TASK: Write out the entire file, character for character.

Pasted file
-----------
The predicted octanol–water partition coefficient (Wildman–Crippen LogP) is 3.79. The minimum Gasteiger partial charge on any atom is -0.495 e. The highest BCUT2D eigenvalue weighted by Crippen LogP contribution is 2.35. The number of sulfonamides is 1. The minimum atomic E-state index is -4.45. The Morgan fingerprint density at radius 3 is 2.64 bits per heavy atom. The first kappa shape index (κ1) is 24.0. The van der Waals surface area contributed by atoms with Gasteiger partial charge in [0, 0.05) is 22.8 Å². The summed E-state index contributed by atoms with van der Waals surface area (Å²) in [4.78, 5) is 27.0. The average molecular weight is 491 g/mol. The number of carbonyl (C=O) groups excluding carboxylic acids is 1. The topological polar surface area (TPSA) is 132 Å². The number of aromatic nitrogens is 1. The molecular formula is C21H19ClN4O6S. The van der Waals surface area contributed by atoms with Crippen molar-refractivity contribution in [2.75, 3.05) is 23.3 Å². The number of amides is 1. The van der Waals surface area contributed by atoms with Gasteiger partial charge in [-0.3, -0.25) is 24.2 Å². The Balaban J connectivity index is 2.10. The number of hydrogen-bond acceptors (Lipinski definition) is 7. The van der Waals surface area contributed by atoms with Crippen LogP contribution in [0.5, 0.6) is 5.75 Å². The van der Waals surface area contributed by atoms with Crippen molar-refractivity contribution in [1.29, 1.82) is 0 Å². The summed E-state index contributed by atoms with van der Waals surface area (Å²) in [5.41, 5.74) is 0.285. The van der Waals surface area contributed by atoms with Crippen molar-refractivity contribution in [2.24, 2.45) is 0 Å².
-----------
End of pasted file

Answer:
The predicted octanol–water partition coefficient (Wildman–Crippen LogP) is 3.79. The minimum Gasteiger partial charge on any atom is -0.495 e. The highest BCUT2D eigenvalue weighted by Crippen LogP contribution is 2.35. The number of sulfonamides is 1. The minimum atomic E-state index is -4.45. The Morgan fingerprint density at radius 3 is 2.64 bits per heavy atom. The first kappa shape index (κ1) is 24.0. The van der Waals surface area contributed by atoms with Gasteiger partial charge in [0, 0.05) is 22.8 Å². The summed E-state index contributed by atoms with van der Waals surface area (Å²) in [4.78, 5) is 27.0. The average molecular weight is 491 g/mol. The number of carbonyl (C=O) groups excluding carboxylic acids is 1. The topological polar surface area (TPSA) is 132 Å². The number of aromatic nitrogens is 1. The molecular formula is C21H19ClN4O6S. The van der Waals surface area contributed by atoms with Crippen molar-refractivity contribution in [2.75, 3.05) is 23.3 Å². The number of amides is 1. The van der Waals surface area contributed by atoms with Gasteiger partial charge in [-0.3, -0.25) is 24.2 Å². The Balaban J connectivity index is 2.10. The number of hydrogen-bond acceptors (Lipinski definition) is 7. The van der Waals surface area contributed by atoms with Crippen LogP contribution in [0.5, 0.6) is 5.75 Å². The van der Waals surface area contributed by atoms with Crippen molar-refractivity contribution in [1.29, 1.82) is 0 Å². The summed E-state index contributed by atoms with van der Waals surface area (Å²) in [5.41, 5.74) is 0.285. The van der Waals surface area contributed by atoms with Crippen molar-refractivity contribution in [2.24, 2.45) is 0 Å².